Due to the growing problem of the Corona virus and the current advisories, outings and trips are being postponed for the foreseeable future.
Once the risks subside, I will re organise the Westminster Abbey visit and hopefully the Artemesia Gentileschi exhibition will still be on at The National Gallery for those who showed an interest.
I think everyone will understand the decision and please keep watching this space for furthur information.
Trip to the Royal Courts of Justice, 5 December 2019
Descending from the calm of the coach into the hustle and bustle of the Strand, we crossed over the road beside St. Clement Danes’ Church and found the little lane leading from Fleet Street to the Temple Church. The noise receded and the medieval lane opened up to show the round church, modelled on the Holy Sepulchre in Jerusalem and built in the 1100s by the Knights Templar. The church has an exhibition displaying the history of the church and the Templars, the negotiations in the Temple that led to the Magna Carta, and the church's continuing connection with two of the Inns of Court, Inner and Middle Temple who maintain the church. Two statues on loan from the House of Lords and a facsimile of membranes from the Statute Roll of 1297 in which Magna Carta was enrolled, were part of the fascinating exhibition. The church is beautiful in a simple way and felt eerie with someone playing the organ and the many stone effigies of some of the Knights Templar.
After lunch in various places, we reconvened with our guide at the RCJ with its gothic spires, towers and pinnacles, all built in Portland stone. This building took 8 years to build, the architect George Street (who had been a pupil of Charles Barry, the architect of the Palace of Westminster) sadly died before completion. It was moved from Westminster Hall for convenience; closer to the legal quarters of the 4 Inns of Court, Lincoln’s, Grey’s, Inner Temple and Middle Temple, the self contained precincts for barristers’ chambers and solicitor’s offices.
The great hall is an enormous 238’ long, 48’ wide and 80' high. With loaned paintings decorating the walls, a statue of Queen Victoria and one of G. E. Street, it is very daunting and intimidating, an indication when one arrives to the seriousness of the civil litigation carried on here perhaps. There are big wooden boards with the “daily cause” list....imagine our surprise to see Leslie Fothergill on one of them! The masons went on strike half way through building so German masons were brought into finish which didn’t go down well and there are two highly carved pillars which were carved by the bored masons!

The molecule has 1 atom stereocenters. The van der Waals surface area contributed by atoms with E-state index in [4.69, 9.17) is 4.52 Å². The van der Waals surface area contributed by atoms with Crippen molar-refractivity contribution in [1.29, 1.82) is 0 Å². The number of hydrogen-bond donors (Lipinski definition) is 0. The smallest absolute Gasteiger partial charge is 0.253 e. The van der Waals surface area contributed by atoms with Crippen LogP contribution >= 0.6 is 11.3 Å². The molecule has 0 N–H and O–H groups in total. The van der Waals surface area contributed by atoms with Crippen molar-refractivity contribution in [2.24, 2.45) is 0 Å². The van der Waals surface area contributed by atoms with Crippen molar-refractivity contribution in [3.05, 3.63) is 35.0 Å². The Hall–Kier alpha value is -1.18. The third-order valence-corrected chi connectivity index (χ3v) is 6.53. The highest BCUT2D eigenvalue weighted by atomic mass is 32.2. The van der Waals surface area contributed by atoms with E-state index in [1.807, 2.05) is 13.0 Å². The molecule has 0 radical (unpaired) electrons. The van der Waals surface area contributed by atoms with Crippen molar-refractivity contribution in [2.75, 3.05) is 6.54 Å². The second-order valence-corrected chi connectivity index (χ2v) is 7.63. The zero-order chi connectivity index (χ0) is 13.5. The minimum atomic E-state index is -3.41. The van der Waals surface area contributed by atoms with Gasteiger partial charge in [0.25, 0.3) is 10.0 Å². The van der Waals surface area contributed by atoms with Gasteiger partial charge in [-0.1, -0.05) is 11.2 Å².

Queen Victoria opened the building in 1882 and on entering a beautifully decorated room upstairs in the style of Pugin with the painted shields of the Inns of Court, a room next door was serving as a meeting area. She commented that the noisy barristers reminded her of bears and it is now known as the Bear Garden! With over a 1000 rooms, 19 court rooms, there were several renovations and extensions in the 20th century, updating during the last few decades to accommodate computer technology (difficult in a grade 1 listed building), even the basement has been converted into courtrooms to accommodate the growing need. It is one of the largest courts in Europe and it is here that civil issues are fought...financial, family disputes, asylum, deportation and libel to name but a few.
Stan was the perfect guide, knowledgeable, amusing and interesting; he filled our heads with stories and facts pertaining to the long history of the beautiful cathedral-like building. After the tour we were allowed to (try and) find a court to sit in on a hearing but to remember to sit only in the back 2 rows, no bowing and sshhh! Some of us did and although an interesting experience, it wasn’t what I expected. No banging the table, long speeches or clever retorts, no historical robes, horsehair wigs and gavel thumping. Absolute silence, a ticking clock, turning of pages, clearing of a throat and a question asked at length followed by a nervous reply! Not very glamorous or dramatic. But we did see fleeting glimpses of barristers in quiet corridors, wearing their flowing robes and wigs, sometimes in what I imagined to be confidential talks with others. So understated drama!
Reports from earlier trips
If you didn't go, we hope you find them interesting.
If you were there, maybe these accounts will bring back some happy memories.
Farleys Farm Report
St Pauls Cathedral
(I am aware that this should be St Paul's but the website does not permit an apostrophe in a link. David)
Christian Dior slideshow
Chelsea Physic Garden
Royal Courts of Justice
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